Monthly Archives: February 2019

Mark Emmert’s wet dream

Violate NCAA rules and go to jail.

Federal prosecutors are demanding jail time for three men convicted of bribery and fraud charges in the pay-to-play college basketball trial. 

The defendants — Adidas executive James Gatto, former Adidas consultant Merl Code and aspiring sports agent Christian Dawkins — earlier this month submitted motions asking for probation in lieu of prison sentences, but government attorneys pushed back in court documents filed Tuesday.

“A sentence that includes a term of incarceration is necessary to reflect, among other things, the seriousness of the defendants’ conduct and the need to promote deterrence, and is thus sufficient but not greater than necessary to further the legitimate purposes of sentencing,” U.S. Attorney Robert S. Khuzami wrote.

Jesus.  And that’s on top of restitution.

The government said Gatto, Code and Dawkins owe Louisville $31,922.75, based on Bowen’s attendance during the spring and fall semesters in 2017. Gatto alone owes totals of $1,136,424.52 to Kansas and $258,585 to NC State, which include financial aid and tuition paid while Preston, De Sousa and Smith were on campus.

That’s restitution for tuition that’s not actually paid by a school, although, if you’re going to argue the schools were somehow the victims here, I guess that’s at least consistent.  Crazy, but consistent.

I’m waiting for the NCAA to go all in with some sort of “VIOLATING AMATEURISM IS AGAINST THE LAW” promo.  Should be boffo.



Filed under Crime and Punishment, The NCAA

“… it’s going to be a pretty strong number for us.”

The most amusing part of yesterday’s announcement that Georgia Tech will play five “home” games in the friendly confines of Mercedes Benz Stadium is the squirming attempt by the parties involved to spin the decision as something other than what it obviously is, a necessary move by an athletic department in desperate need of funds.

That’s why you get laughable statements about non-monetary benefits like these:

Coach Geoff Collins has a bauble that he can dangle in front of prospects – a home game every year in the stadium that has hosted the Super Bowl and the College Football Playoff Championship game.

“We see our location as being an asset that cannot be duplicated by our competitors,” Stansbury said.

Tech fans can watch their team in the opulence of MBS. And Tech can further connect itself to the city of Atlanta, which has been an objective of Stansbury’s since his hire and has likewise been a priority for Collins.

If MBS is such a fantastic asset, then why doesn’t Tech go ahead and move all of its home games there?

“I think Georgia Tech’s done a great job since Todd has come here, and coach Collins, of really breaking through the clutter, and this is another example of that,” Peach Bowl CEO and president Gary Stokan said. “Out-of-the-box thinking in a marketplace that’s tough.”

The clutter of playing home games in your own stadium clutter?  WTF, Stokan?  How out of the box is it to play a game at a place that regularly hosts kickoff classics and championship games?  It’s not like playing at MBS is some unique, never to be duplicated happening.

This is the only brand that matters.

For the four games besides the Clemson game, Tech will rent MBS and collect gate receipts. Stansbury was particularly excited about the large volume of private suites that can be sold for those games. At Bobby Dodd Stadium, there is a waiting list for premium seating.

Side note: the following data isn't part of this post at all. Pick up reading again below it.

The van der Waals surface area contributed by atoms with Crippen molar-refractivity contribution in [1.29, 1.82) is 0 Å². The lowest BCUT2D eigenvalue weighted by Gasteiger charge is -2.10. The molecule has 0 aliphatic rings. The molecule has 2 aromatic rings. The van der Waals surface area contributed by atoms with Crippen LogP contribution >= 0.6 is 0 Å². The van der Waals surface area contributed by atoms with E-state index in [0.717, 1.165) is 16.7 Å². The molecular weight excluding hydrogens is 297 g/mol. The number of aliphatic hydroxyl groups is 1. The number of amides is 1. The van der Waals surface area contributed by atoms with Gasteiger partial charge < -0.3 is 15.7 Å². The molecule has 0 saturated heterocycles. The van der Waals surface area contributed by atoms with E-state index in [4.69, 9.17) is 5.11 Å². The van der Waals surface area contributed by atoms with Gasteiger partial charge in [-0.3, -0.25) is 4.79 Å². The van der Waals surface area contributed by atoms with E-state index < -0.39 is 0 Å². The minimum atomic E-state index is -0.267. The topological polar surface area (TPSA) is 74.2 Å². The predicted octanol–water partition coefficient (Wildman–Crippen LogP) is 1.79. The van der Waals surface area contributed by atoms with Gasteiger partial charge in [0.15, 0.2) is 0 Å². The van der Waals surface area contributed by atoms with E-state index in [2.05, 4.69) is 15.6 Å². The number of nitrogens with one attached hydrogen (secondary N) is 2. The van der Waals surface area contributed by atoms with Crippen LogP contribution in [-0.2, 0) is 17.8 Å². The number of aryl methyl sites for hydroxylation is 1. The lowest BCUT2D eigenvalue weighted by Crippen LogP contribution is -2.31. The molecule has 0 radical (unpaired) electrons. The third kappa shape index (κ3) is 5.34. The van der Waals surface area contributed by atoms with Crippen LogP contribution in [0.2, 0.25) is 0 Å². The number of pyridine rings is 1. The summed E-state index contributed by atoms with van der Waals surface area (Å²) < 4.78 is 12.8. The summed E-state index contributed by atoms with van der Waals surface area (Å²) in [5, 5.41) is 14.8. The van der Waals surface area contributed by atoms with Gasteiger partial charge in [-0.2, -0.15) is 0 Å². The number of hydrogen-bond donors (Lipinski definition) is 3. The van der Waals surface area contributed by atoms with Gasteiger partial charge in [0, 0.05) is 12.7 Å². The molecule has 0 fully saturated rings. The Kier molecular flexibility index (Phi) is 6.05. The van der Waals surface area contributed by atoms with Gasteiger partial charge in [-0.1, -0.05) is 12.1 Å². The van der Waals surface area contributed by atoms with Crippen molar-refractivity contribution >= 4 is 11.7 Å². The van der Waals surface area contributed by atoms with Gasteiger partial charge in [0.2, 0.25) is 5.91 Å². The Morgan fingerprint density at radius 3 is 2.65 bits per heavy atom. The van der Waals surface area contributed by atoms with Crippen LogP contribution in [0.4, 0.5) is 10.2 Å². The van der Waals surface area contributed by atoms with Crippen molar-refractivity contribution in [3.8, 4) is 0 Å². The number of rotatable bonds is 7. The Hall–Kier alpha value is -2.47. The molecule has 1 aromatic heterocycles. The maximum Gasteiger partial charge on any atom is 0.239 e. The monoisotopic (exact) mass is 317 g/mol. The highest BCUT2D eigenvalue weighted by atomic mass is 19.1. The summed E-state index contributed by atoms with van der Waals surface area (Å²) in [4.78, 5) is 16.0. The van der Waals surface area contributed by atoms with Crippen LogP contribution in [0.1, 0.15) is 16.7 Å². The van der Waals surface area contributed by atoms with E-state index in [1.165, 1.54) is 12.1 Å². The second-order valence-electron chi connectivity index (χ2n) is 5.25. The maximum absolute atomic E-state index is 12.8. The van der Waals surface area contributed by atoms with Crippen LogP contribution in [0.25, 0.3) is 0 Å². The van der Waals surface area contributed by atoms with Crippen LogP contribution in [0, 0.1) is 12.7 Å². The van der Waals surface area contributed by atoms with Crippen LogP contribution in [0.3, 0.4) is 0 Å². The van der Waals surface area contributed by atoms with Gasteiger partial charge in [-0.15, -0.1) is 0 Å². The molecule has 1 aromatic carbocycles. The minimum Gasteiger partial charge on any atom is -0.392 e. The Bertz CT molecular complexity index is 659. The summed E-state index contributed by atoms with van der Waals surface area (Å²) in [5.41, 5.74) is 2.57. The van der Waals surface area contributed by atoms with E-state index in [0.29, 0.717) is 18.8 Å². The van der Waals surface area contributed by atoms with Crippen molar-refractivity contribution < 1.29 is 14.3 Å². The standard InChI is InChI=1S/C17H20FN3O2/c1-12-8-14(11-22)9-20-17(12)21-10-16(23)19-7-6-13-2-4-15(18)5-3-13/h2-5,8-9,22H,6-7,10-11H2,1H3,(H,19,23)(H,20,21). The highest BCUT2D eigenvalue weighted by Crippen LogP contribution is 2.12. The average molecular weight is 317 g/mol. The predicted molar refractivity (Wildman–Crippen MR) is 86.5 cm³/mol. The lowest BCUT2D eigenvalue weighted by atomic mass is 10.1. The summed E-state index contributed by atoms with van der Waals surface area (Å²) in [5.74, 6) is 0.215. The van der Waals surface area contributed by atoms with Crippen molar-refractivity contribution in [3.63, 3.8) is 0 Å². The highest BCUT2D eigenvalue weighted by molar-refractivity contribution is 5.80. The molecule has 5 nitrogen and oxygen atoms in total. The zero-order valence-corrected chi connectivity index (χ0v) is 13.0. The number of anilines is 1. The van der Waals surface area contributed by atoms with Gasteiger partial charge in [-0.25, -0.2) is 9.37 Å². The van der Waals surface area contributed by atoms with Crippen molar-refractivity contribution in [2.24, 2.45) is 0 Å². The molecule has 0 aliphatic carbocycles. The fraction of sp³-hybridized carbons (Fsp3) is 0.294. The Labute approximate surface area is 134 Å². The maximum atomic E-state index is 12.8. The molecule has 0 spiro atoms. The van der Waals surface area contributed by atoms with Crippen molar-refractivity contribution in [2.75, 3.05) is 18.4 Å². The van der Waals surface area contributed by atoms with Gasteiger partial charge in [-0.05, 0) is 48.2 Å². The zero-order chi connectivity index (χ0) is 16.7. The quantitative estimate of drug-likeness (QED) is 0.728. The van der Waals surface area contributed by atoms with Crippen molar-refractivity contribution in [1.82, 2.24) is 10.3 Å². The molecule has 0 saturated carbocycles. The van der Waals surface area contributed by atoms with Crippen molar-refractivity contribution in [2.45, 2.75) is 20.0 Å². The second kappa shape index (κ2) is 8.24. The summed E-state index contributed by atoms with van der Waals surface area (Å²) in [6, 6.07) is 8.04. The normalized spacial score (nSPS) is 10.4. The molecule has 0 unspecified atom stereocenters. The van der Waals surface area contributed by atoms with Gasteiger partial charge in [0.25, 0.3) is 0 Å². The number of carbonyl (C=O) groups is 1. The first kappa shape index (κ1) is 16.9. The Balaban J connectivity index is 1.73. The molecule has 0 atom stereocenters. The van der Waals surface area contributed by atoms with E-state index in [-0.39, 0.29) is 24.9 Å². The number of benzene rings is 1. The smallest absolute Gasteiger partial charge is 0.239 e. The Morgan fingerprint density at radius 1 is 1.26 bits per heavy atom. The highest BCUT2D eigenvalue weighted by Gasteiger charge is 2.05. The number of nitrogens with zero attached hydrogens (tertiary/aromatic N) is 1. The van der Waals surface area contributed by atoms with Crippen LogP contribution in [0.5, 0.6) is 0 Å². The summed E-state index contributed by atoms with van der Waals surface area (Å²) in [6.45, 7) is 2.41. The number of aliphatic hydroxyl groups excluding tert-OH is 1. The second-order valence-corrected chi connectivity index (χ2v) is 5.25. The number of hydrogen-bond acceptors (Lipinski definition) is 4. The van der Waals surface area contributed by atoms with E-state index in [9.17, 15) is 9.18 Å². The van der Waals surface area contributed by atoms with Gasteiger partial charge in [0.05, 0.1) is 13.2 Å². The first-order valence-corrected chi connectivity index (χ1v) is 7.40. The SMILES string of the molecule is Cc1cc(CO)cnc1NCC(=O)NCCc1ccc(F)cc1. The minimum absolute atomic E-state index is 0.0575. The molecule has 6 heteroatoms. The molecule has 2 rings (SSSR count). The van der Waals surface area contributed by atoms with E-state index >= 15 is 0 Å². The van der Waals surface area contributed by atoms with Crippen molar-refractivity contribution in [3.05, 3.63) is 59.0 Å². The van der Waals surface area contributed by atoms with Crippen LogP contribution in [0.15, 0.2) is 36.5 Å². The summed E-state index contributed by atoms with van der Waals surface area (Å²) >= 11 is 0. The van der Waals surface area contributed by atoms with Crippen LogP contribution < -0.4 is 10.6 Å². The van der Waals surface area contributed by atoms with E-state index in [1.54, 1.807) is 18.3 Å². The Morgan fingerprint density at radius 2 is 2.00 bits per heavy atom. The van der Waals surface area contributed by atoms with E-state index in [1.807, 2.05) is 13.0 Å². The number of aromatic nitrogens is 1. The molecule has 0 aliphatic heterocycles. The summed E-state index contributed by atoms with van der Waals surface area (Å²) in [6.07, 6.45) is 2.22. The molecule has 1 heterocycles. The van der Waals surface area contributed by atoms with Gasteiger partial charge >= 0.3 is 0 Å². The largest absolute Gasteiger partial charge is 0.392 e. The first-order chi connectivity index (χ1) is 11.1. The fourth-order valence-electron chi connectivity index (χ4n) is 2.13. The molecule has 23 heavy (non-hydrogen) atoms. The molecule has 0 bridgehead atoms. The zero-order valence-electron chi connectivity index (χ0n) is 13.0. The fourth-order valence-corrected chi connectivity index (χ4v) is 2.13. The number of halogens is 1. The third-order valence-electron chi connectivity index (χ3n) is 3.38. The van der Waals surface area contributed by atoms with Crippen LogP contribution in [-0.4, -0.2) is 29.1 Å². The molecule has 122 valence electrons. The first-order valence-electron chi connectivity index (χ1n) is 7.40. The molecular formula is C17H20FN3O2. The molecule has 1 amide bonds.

At Mercedes-Benz Stadium, over five days between 2020 and 2024, that’s revenue that’s waiting to be collected.

It’s a money grab, plain and simple.  You know it.  I know it.  Gary Stokan knows it.  Todd Stansbury sure as hell knows it.  Even the folks at Stingtalk know it.


Filed under Georgia Tech Football, It's Just Bidness

That’s why they pay him the big bucks.

What kind of nit wit thinks that the Big 12’s best path for strengthening itself would be to throw its fate in with Larry Scott?

Jon Wefald, who ran Kansas State for 23 years — he hired Bill Snyder — said he devised the strategic alliance after being asked by current West Virginia president Gordon Gee, in the fall of 2017, to consider ways to “strengthen” the Big 12…

Gee called the proposal “brilliant,’’ according to Wefald…

Oh.  Never mind.

It’s like there’s this massive conspiracy to make sure Scott really is the smartest guy in the room.


Filed under Big 12 Football, It's Just Bidness, Pac-12 Football

Guess who’s coming to dinner?

This has the potential to be epic.

Although if Kirby really had a sense of humor, he’d invite Spurrier.


Filed under Don't Mess With Lane Kiffin, Georgia Football

C’mon, wallets. Hunker down one more time!

On the road again

Georgia brass will be on the road this spring to make a big push to get donors to commit to ponying up money needed for the next big football facility project.

Football coach Kirby Smart, athletic director Greg McGarity and even men’s basketball coach Tom Crean are set for “major fundraising dates,” according to school president Jere Morhead.

Georgia is planning a football-only building as part of a Butts-Mehre expansion and renovation and will make its pitch to pay for it.

Lather, rinse, repeat.  And don’t forget to bring your checkbook.


Filed under Georgia Football, It's Just Bidness

“Penn State truthers”

Jesus, I wish these people would find another hobby.

“One of the problems we have confronted that people don’t want to deal with is this: Suppose I’m telling you the truth,” said Lindsay, who took over the case five years ago. “Suppose that Jerry Sandusky is absolutely innocent. Do you realize the horror of what this has brought on a family, a man an institution – and it’s all a big lie? Suppose that I’m right.”

I’d rather not, thanks.


Filed under You Can't Put A Price Tag On Joe Paterno's Legacy

Playing amateurism’s greatest hits

If you are an unabashed amateurism romantic, then this opinion piece in the New York Times should be right up your alley.  Me, I love it, too, because it recycles every tired argument defending the status quo and shows how empty the NCAA’s position is.  Let’s break that down a little.

Here’s his first point.